During the Cold War, the term Communist Bloc (or Soviet Bloc) was used to refer to the Soviet Union and countries it either controlled or that were its allies in Central and Eastern Europe (Bulgaria, Czechoslovakia, East Germany, Hungary, Poland, Romania, and—until the early 1960s—Albania).
The label "Eastern Bloc" was also used to collectively denote member states of the Warsaw Pact (a Soviet-dominated military organisation) or the Comecon (an international economic organization of Communist states). Allies outside of Eastern Europe, such as Mongolia and often China, Cuba, Vietnam, Ethiopia, and North Korea were sometimes included in the term Eastern Bloc as well.
The terms Eastern Bloc and Soviet Union are sometimes confused. Although the Soviet Union had much political and economic influence over its Eastern Bloc possessions, the other countries in the Eastern Bloc were never constituent republics of the Soviet Union.
Similarly, the Stalinist Albanian government also came to power independently of the Red Army as a consequence of Albanian partisan resistance during World War II. Albania broke with the Soviet Union in the early 1960s as a result of the Sino-Soviet split, aligning itself instead with the People's Republic of China and its anti-revisionist stance.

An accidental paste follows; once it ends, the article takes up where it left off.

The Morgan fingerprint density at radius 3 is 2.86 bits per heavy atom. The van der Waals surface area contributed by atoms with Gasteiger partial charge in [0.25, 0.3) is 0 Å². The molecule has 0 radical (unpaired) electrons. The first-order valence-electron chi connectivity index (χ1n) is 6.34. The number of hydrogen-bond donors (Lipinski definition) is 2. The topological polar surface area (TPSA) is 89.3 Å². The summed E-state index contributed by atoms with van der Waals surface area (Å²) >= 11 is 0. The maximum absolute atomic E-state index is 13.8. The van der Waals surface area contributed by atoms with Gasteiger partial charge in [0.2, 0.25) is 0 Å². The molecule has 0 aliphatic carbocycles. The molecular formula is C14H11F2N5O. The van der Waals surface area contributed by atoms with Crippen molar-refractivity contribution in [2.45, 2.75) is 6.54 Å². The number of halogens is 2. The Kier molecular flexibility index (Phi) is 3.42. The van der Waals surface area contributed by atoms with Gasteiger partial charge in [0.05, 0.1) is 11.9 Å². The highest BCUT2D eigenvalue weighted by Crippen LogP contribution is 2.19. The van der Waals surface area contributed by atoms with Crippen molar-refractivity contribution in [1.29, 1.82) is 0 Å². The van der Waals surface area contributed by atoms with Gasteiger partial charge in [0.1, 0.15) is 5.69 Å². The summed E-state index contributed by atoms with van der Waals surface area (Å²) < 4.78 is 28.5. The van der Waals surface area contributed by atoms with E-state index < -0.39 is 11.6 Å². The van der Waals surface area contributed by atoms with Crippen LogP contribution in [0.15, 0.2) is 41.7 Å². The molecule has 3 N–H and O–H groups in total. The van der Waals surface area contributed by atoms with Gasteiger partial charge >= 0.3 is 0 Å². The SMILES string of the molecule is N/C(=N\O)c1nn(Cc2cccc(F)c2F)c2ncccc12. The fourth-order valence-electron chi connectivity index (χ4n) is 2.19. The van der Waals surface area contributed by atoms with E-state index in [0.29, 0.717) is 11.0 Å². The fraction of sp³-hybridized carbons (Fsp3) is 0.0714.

Romania was a bit of an anomaly, since the Communist Party came into power with the help of the Soviet Union. However, after Nicolae Ceauşescu came to power, he pursued a policy more independent of the Soviet Union. For example, Romania was the only country in the Eastern Bloc to condemn the 1968 invasion of Czechoslovakia. Though Romania did not break with the USSR as a result of the Sino-Soviet split, it nevertheless maintained good relations with China. Similarly, the Russian language was taught less in schools, Romania entered into foreign relations with several Western countries because of this independent line, and on a lesser note, the Bucharest Metro did not use the cars that were typical of Eastern Bloc metro systems. This independent line, which promoted Ceauşescu's megalomaniac visions, also resulted in a revolution against the Communist government and the execution of the Ceauşescus, as opposed to the usurption of power in the rest of the Eastern Bloc.
Even before this period, all the countries in the Warsaw Pact did not always act as a unified bloc. For instance, the 1968 invasion of Czechoslovakia was condemned by Romania, which refused to take part in it.